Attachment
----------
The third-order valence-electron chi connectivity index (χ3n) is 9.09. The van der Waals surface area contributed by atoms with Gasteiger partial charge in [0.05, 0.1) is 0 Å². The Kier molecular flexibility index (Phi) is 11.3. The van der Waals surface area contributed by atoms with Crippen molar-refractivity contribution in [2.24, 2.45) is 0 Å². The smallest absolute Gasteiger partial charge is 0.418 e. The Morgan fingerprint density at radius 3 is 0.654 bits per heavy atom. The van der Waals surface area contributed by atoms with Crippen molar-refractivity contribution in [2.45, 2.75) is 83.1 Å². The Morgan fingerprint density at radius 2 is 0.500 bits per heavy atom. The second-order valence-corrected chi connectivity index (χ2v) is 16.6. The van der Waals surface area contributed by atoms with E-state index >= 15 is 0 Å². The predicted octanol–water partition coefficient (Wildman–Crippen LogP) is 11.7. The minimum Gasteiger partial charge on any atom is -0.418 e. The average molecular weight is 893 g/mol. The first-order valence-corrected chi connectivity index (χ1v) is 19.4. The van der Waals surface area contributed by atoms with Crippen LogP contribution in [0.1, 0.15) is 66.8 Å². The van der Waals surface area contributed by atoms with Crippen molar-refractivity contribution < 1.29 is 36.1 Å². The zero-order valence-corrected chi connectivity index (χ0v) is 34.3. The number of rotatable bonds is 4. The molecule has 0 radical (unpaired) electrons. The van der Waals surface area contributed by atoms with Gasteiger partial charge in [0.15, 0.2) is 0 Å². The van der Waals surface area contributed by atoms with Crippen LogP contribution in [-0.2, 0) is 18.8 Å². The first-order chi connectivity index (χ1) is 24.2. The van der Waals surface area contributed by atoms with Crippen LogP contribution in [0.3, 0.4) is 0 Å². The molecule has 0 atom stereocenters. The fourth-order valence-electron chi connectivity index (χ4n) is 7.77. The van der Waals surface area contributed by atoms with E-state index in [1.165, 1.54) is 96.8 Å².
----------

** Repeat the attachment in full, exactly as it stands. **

The third-order valence-electron chi connectivity index (χ3n) is 9.09. The van der Waals surface area contributed by atoms with Gasteiger partial charge in [0.05, 0.1) is 0 Å². The Kier molecular flexibility index (Phi) is 11.3. The van der Waals surface area contributed by atoms with Crippen molar-refractivity contribution in [2.24, 2.45) is 0 Å². The smallest absolute Gasteiger partial charge is 0.418 e. The Morgan fingerprint density at radius 3 is 0.654 bits per heavy atom. The van der Waals surface area contributed by atoms with Crippen molar-refractivity contribution in [2.45, 2.75) is 83.1 Å². The Morgan fingerprint density at radius 2 is 0.500 bits per heavy atom. The second-order valence-corrected chi connectivity index (χ2v) is 16.6. The van der Waals surface area contributed by atoms with E-state index >= 15 is 0 Å². The predicted octanol–water partition coefficient (Wildman–Crippen LogP) is 11.7. The minimum Gasteiger partial charge on any atom is -0.418 e. The average molecular weight is 893 g/mol. The first-order valence-corrected chi connectivity index (χ1v) is 19.4. The van der Waals surface area contributed by atoms with Crippen LogP contribution in [0.1, 0.15) is 66.8 Å². The van der Waals surface area contributed by atoms with Crippen molar-refractivity contribution < 1.29 is 36.1 Å². The zero-order valence-corrected chi connectivity index (χ0v) is 34.3. The number of rotatable bonds is 4. The molecule has 0 radical (unpaired) electrons. The van der Waals surface area contributed by atoms with Gasteiger partial charge in [0.15, 0.2) is 0 Å². The van der Waals surface area contributed by atoms with Crippen LogP contribution in [-0.2, 0) is 18.8 Å². The first-order chi connectivity index (χ1) is 24.2. The van der Waals surface area contributed by atoms with Crippen LogP contribution in [0.3, 0.4) is 0 Å². The molecule has 0 atom stereocenters. The fourth-order valence-electron chi connectivity index (χ4n) is 7.77. The van der Waals surface area contributed by atoms with E-state index in [1.165, 1.54) is 96.8 Å².